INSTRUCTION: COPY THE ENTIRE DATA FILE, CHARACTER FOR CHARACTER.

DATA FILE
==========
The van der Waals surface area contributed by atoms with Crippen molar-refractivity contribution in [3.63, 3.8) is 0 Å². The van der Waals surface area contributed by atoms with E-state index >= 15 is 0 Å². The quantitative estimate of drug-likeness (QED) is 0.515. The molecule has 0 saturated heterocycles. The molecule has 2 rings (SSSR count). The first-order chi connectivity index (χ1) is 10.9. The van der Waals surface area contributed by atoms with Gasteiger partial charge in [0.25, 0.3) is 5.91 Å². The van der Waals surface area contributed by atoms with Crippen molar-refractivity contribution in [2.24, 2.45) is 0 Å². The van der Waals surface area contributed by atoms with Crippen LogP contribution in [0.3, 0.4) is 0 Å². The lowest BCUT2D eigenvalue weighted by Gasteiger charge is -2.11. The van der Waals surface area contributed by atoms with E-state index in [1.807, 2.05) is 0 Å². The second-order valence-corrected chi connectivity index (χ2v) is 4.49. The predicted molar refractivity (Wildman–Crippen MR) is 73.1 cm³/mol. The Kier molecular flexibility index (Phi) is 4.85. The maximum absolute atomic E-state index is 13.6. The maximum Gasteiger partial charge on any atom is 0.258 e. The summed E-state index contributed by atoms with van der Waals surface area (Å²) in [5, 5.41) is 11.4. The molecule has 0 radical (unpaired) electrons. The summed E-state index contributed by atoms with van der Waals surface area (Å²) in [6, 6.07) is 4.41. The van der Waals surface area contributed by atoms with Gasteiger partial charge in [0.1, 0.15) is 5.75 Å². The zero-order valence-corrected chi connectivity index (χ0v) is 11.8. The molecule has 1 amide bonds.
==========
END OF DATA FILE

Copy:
The van der Waals surface area contributed by atoms with Crippen molar-refractivity contribution in [3.63, 3.8) is 0 Å². The van der Waals surface area contributed by atoms with E-state index >= 15 is 0 Å². The quantitative estimate of drug-likeness (QED) is 0.515. The molecule has 0 saturated heterocycles. The molecule has 2 rings (SSSR count). The first-order chi connectivity index (χ1) is 10.9. The van der Waals surface area contributed by atoms with Gasteiger partial charge in [0.25, 0.3) is 5.91 Å². The van der Waals surface area contributed by atoms with Crippen molar-refractivity contribution in [2.24, 2.45) is 0 Å². The van der Waals surface area contributed by atoms with Crippen LogP contribution in [0.3, 0.4) is 0 Å². The lowest BCUT2D eigenvalue weighted by Gasteiger charge is -2.11. The van der Waals surface area contributed by atoms with E-state index in [1.807, 2.05) is 0 Å². The second-order valence-corrected chi connectivity index (χ2v) is 4.49. The predicted molar refractivity (Wildman–Crippen MR) is 73.1 cm³/mol. The Kier molecular flexibility index (Phi) is 4.85. The maximum absolute atomic E-state index is 13.6. The maximum Gasteiger partial charge on any atom is 0.258 e. The summed E-state index contributed by atoms with van der Waals surface area (Å²) in [5, 5.41) is 11.4. The molecule has 0 radical (unpaired) electrons. The summed E-state index contributed by atoms with van der Waals surface area (Å²) in [6, 6.07) is 4.41. The van der Waals surface area contributed by atoms with Gasteiger partial charge in [0.1, 0.15) is 5.75 Å². The zero-order valence-corrected chi connectivity index (χ0v) is 11.8. The molecule has 1 amide bonds.